Lost and Found


Last Thursday, a construction engineer digging up a bog in the Irish Midlands uncovered an ancient Psalter dated to AD 800-1000. Hailed as a "miracle find" by the National Museum of Ireland, the 20-page vellum manuscript was found opened to Psalm 83.

Authorship of Psalm 83 is attributed to Asaph, a Levite and choir leader who lived during the time of David (1 Chronicles 15:16-17). In Psalm 83, Asaph describes Judah's neighbors conspiring against her and beseeches the Lord to stop these enemies:

3 With cunning they conspire against your people; they plot against those you cherish.
4 "Come," they say, "let us destroy them as a nation, that the name of Israel be remembered no more."
5 With one mind they plot together; they form an alliance against you —
6 the tents of Edom and the Ishmaelites, of Moab and the Hagrites,
7 Gebal, Ammon and Amalek, Philistia, with the people of Tyre.
8 Even Assyria has joined them to lend strength to the descendants of Lot. Selah
The locations of those neighboring tribes can be found today in Saudi Arabia, Jordan, Syria, Iraq, as well as southern Lebanon and the Gaza Strip. Bible scholars believe the confederacy described by Asaph did not exist in antiquity and remains an unfulfilled prophecy. Islam, the single most plausible unifying force for such a coalition, did not come along until the 7th century, some 1,500 years after Asaph's time. As the fighting in Lebanon prepares to enter its third week, any existing tolerance for Israel in the Middle East (e.g. the recent split in the Arab League) will diminish badly.

Update: The National Museum of Ireland clarified Thursday that Psalm 83 of this Latin Psalter corresponds to Psalm 84 in today's Bible translations. Certainly less dramatic, yes. However, worldwide exposure of Psalm 83 in light of current events is the real story here.

Trial Balloon


While the world community publicly recoils at Iranian President Mahmoud Ahmadinejad's stated desire to push Israel into the sea, secular humanists are nodding their heads with discreet approbation....

The worst-kept secret in the West is the growing anti-Israelism and/or anti-Semitism among the ranks of academics, media, and other assorted intellectual elite. Usually couched in terms of "measured concern for the stability of the Middle East (i.e. Israel is the real problem)," the rhetoric got a little less subtle this past week when Richard Cohen of the Washington Post dropped this trial balloon in his column:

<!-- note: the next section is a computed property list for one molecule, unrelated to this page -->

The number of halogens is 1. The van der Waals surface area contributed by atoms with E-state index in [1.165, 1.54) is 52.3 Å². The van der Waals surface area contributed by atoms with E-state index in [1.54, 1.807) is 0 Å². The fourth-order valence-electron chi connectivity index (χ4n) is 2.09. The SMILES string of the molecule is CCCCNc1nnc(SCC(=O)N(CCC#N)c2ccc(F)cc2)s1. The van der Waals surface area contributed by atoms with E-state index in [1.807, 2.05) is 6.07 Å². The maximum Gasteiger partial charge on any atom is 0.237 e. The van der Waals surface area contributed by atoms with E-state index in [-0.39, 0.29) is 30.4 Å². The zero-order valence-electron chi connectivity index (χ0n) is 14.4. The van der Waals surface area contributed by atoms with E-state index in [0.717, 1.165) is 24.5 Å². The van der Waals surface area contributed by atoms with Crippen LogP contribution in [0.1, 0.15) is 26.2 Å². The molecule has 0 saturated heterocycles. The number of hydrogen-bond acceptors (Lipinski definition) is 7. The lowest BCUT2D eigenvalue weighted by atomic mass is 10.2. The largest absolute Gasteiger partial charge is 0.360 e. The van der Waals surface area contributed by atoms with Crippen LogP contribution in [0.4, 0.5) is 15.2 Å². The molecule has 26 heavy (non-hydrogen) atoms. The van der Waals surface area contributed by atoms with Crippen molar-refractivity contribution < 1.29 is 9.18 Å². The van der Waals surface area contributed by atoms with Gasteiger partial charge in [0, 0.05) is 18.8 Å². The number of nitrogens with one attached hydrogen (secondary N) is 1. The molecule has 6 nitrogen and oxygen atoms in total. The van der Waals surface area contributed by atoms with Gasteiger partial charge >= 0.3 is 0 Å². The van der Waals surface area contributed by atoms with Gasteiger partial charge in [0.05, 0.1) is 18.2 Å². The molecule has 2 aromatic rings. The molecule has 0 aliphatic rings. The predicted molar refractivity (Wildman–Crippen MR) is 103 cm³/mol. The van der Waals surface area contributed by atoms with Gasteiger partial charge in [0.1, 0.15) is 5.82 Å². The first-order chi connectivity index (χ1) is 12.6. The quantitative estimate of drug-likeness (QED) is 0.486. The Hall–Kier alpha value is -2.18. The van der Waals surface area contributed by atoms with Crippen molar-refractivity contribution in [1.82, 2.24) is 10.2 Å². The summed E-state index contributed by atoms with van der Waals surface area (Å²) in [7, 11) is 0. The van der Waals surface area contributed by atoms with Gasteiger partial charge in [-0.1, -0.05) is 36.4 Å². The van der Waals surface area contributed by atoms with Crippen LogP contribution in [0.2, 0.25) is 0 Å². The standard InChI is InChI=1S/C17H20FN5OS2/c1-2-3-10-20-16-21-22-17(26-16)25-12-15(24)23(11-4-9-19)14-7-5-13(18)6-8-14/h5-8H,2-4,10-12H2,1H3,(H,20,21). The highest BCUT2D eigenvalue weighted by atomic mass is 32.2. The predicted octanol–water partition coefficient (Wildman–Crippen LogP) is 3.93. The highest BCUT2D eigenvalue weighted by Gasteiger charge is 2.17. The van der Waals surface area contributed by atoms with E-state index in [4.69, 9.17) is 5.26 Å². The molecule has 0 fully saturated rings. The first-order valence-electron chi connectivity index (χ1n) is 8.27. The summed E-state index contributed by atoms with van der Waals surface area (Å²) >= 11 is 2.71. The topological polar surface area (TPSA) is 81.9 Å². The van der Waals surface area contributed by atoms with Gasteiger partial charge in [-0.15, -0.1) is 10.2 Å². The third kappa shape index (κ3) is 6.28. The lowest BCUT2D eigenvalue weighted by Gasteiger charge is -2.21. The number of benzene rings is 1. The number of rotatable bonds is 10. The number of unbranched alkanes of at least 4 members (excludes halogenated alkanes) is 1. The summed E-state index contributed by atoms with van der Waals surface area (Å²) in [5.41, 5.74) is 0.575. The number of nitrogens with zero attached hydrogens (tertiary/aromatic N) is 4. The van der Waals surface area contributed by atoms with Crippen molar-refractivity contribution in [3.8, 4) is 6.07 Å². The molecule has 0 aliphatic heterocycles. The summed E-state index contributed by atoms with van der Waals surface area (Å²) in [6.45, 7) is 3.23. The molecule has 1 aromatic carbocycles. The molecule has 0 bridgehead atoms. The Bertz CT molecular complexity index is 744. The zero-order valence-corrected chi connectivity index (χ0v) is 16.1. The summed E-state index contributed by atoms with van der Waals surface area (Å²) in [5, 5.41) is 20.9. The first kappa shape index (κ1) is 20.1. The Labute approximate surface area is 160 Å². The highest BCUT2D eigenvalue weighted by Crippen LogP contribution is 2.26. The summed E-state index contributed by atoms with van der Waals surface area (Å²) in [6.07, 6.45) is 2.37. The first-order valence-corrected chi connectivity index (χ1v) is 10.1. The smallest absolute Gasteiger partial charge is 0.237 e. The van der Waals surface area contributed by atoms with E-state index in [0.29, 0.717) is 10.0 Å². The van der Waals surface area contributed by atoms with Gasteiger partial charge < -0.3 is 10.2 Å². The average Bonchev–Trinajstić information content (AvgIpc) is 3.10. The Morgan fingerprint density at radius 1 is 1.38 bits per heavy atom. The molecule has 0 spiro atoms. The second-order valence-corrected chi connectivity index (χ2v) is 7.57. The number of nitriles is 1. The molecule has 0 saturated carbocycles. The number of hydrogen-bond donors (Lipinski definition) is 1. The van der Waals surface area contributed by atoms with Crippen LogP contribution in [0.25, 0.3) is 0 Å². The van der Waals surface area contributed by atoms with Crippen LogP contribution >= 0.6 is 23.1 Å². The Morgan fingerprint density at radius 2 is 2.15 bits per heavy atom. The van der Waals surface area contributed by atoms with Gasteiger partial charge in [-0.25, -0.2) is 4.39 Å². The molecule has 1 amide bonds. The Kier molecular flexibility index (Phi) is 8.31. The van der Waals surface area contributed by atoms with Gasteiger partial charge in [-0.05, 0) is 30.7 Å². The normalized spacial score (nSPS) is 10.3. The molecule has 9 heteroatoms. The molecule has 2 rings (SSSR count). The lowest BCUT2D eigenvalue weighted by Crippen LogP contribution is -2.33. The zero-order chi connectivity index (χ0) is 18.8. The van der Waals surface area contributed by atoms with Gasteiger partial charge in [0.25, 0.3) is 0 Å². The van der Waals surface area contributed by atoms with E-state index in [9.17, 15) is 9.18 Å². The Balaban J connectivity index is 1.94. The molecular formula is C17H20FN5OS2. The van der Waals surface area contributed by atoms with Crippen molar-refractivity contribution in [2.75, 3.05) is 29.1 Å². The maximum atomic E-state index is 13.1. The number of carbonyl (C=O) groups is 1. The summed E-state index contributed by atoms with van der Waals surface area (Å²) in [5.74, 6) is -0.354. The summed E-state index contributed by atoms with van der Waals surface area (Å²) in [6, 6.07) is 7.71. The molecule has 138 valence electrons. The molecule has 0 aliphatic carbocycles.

The greatest mistake Israel could make at the moment is to forget that Israel itself is a mistake. It is an honest mistake, a well-intentioned mistake, a mistake for which no one is culpable, but the idea of creating a nation of European Jews in an area of Arab Muslims (and some Christians) has produced a century of warfare and terrorism of the sort we are seeing now. Israel fights Hezbollah in the north and Hamas in the south, but its most formidable enemy is history itself.
Many capable counterpoints have been made to Cohen's assertions, including Eric Rosenman's response at CAMERA.org (Committee for Accuracy in Middle East reporting in America). Obviously, the secular media has found in Richard Cohen a perfect spokesperson for criticizing Israel without appearing anti-Semitic. In this case, Cohen pulls it off. But the fact remains, secularists still can't see beyond their materialistic worldview. Religions (and especially their spiritual underpinnings) are still a puzzling mystery to them.

Cohen was surely echoing the water-cooler chatter of like-minded colleagues. Was it newsworthy? Not really. This kind of pandering to moral equivalency and the Islamic Middle East is very much unsurprising these days.

The worst part is, these kinds of sentiments are heard more and more in Christian circles. Watch out.